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Step 2: Creating a complete JSP template

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Building a complete JSP template

If you have created a new page that uses the simple template from step 1, you will have found out that you can edit the content of the page and that edited content is displayed on the page if you open it in the preview or the browser. It works perfect for editable HTML pages.

In this section we will show you how to create a "complete" template. This is a template that can be used for dynamic JSP as well as for pages editable with the WYSIWYG editor.

The example JSP example-jsp-simple.jsp is a simple form. Have a look at the JSP source code:

<%@ page session="false" %>
<h1>A simple form</h1>

String name = request.getParameter("name");
if (name != null) {
<h2>Your name is: <%= name %></h2>
<% } %>

<form name="test" method="get" action="example-jsp-simple.jsp">
<p>Enter your name: <input name="name" size="20" value="">&nbsp;&nbsp;<input type="submit" value="OK"></p>


It would be handy using the same template which works for HTML pages as well as for dynamic JSP pages, to get the same layout. To achieve this, the JSP template from the previous example must be extended with <cms:template> tags. Again, please refer to the OpenCms taglib documentation for all options of the <cms:template> tag.

Here is the "complete" version of the simple template from the previous example. You will find the source code at /system/modules/com.alkacon.documentation.howto_template/jsptemplates/howto-complete.jsp.

<%@ page session="false" %>
<%@ taglib prefix="cms" uri="http://www.opencms.org/taglib/cms" %>

<cms:template element="head">

<!doctype html public "-//W3C//DTD HTML 4.01 Transitional//EN">
<title><cms:property name="Title" escapeHtml="true" /></title>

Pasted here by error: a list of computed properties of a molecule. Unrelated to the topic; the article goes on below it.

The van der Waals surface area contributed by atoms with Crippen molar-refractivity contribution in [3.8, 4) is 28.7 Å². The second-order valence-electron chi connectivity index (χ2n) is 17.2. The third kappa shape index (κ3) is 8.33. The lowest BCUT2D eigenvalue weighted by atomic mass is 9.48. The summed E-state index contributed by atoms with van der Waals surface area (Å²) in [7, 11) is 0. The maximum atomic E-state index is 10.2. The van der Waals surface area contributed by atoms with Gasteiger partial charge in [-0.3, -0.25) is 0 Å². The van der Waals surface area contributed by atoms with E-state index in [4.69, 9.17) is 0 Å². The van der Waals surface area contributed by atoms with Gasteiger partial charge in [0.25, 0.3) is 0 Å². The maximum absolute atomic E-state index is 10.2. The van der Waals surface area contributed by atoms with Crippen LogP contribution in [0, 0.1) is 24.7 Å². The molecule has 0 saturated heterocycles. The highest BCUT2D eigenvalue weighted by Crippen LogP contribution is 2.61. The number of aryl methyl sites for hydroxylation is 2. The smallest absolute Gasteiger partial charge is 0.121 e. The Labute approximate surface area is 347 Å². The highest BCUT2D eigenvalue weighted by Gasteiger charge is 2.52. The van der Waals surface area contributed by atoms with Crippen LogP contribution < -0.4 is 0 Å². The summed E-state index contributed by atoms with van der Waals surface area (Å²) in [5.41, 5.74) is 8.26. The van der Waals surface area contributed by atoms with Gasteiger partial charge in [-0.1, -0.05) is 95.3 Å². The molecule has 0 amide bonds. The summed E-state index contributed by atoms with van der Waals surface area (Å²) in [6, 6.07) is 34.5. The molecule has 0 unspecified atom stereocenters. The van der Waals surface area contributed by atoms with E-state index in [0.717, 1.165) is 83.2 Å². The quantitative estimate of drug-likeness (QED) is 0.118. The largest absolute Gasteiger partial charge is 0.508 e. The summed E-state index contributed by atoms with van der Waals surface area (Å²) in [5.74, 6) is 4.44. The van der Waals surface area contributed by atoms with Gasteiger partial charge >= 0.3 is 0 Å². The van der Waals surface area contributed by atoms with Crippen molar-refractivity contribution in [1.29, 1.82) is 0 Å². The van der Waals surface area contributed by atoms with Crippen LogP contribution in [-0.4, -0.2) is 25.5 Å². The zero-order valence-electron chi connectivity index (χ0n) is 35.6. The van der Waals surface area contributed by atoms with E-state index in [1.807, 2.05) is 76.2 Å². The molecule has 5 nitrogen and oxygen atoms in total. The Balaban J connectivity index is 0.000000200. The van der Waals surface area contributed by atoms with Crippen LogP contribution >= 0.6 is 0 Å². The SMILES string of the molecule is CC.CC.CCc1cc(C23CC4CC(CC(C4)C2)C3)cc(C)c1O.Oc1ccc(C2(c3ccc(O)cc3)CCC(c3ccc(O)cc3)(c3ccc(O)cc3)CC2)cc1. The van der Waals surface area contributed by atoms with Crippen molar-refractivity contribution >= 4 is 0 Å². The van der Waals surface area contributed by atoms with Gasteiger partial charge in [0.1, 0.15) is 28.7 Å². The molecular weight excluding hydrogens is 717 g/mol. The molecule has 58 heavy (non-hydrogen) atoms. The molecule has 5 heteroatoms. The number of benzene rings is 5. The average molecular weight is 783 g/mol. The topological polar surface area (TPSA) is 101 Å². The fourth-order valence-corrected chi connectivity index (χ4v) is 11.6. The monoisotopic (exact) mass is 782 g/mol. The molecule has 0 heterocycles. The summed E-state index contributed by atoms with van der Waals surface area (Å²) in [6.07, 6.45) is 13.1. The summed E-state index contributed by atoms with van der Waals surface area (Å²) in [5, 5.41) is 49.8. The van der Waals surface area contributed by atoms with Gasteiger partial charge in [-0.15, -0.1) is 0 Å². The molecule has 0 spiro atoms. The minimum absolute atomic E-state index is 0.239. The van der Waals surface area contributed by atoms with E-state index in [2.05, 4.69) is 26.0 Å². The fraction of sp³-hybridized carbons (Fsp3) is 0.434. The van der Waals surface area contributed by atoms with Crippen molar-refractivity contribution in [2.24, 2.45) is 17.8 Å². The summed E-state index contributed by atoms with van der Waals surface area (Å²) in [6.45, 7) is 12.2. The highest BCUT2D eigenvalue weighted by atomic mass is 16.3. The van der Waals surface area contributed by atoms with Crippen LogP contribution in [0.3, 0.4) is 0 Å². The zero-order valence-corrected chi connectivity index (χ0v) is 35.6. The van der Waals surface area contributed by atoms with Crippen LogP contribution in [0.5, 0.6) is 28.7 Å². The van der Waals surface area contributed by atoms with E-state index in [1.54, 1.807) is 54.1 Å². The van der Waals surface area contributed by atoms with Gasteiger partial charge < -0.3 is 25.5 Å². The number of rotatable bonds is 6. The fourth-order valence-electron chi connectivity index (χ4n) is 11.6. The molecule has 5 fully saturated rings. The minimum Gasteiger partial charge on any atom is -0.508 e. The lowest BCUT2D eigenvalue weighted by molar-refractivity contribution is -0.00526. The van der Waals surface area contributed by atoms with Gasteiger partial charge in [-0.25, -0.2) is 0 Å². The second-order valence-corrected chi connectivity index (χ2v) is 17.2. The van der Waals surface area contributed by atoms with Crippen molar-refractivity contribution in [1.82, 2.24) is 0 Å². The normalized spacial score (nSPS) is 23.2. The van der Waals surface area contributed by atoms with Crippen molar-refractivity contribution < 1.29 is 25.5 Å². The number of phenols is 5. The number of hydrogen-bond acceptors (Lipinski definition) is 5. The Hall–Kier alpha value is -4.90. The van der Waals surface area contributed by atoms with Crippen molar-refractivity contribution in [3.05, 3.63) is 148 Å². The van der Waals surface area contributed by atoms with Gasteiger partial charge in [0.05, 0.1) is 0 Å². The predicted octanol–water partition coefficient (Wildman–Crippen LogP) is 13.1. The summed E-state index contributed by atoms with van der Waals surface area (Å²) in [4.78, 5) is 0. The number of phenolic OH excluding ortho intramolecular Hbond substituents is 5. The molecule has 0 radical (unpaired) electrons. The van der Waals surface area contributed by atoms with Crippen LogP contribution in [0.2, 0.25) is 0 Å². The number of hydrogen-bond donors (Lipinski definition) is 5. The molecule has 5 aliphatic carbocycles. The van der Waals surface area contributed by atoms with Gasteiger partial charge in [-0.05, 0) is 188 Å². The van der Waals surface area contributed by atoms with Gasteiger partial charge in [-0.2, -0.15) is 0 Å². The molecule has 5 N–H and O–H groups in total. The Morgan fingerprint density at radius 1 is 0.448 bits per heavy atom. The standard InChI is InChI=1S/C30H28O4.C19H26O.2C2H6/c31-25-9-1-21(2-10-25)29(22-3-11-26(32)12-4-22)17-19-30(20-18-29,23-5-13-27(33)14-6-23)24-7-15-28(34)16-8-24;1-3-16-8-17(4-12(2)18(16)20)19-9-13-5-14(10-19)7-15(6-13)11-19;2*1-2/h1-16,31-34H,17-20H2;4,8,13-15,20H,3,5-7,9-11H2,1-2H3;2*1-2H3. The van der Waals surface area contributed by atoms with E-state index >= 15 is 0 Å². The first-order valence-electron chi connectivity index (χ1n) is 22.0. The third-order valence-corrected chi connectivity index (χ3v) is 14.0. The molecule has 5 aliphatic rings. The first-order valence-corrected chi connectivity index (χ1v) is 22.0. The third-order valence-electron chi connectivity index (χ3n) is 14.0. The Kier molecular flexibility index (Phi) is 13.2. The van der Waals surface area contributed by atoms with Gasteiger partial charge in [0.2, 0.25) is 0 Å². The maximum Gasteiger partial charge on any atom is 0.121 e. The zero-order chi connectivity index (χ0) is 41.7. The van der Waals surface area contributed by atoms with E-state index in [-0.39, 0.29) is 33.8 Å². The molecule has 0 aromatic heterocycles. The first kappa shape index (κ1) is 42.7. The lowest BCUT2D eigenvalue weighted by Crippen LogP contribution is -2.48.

<meta HTTP-EQUIV="CONTENT-TYPE" CONTENT="text/html; CHARSET=<cms:property name="content-encoding" default="ISO-8859-1" />">

<link type="text/css" rel="stylesheet" href="<cms:link>../resources/mystyle.css</cms:link>">


<h2>My first template head</h2>

<!-- Main page body starts here -->

<cms:template element="body">
<cms:include element="body" />

<cms:template element="foot">
<!-- Main page body ends here -->

<h2>My first template foot</h2>


As you can see, the only changes are the additional <cms:template> tags. These tags are required so that the template is usable from a JSP. They are ignored by the pages that are edited with the WYSIWYG editor. Assure that all parts of the JSP template are enclosed by <cms:template> tags.

To use this adapted template, you just have to add 3 additional lines to your JSP form:

<%@ page session="false" %>
<%@ taglib prefix="cms" uri="http://www.opencms.org/taglib/cms" %> <cms:include property="template" element="head" /> <h1>A simple form</h1> <% String name = request.getParameter("name"); if (name != null) { %> <h2>Your name is: <%= name %></h2> <% } %> <form name="test" method="get" action="example-jsp-template.jsp"> <p>Enter your name: <input name="name" size="20" value="">&nbsp;&nbsp;<input type="submit" value="OK"></p> </form> <cms:include property="template" element="foot" />

The JSP includes the "head" and "foot" element of the JSP template specified in the "template" property of the JSP.

The last thing required for this template to work correctly is that you must attach a property "template" to the JSP. The value of the property must be the filename (including path) of your JSP template, in our example /system/modules/com.alkacon.documentation.howto_template/jsptemplates/howto-complete.jsp. Actually, you can name the property anything you want because the name is choosen in the property="template" part of the <cms:include> tag, but we think the name "template" is a good choice for selecting the template.

Note: Instead of attaching the property "template" to every JSP individually, you could also attach it to a parent folder. A JSP that does not have the "template" property set will inherit it from its parent folder.

The example example-jsp-template.jsp shows the form with the included elements of the JSP template.

Exercise: Create a JSP using the elements of the shown JSP template howto-complete.jsp. Include the elements several times in various order and look at the output. Try to create your own complete JSP template and define different <cms:template> parts. Create a new JSP and include your self-defined parts. Also try to use this complete template for editable pages in the WYSIWYG editor.

Congratulations! You have succeeded in creating your first "complete" OpenCms JSP template.

Now proceed to the next step of the template howto to learn how to add direct editable page elements and conditional elements to a template.

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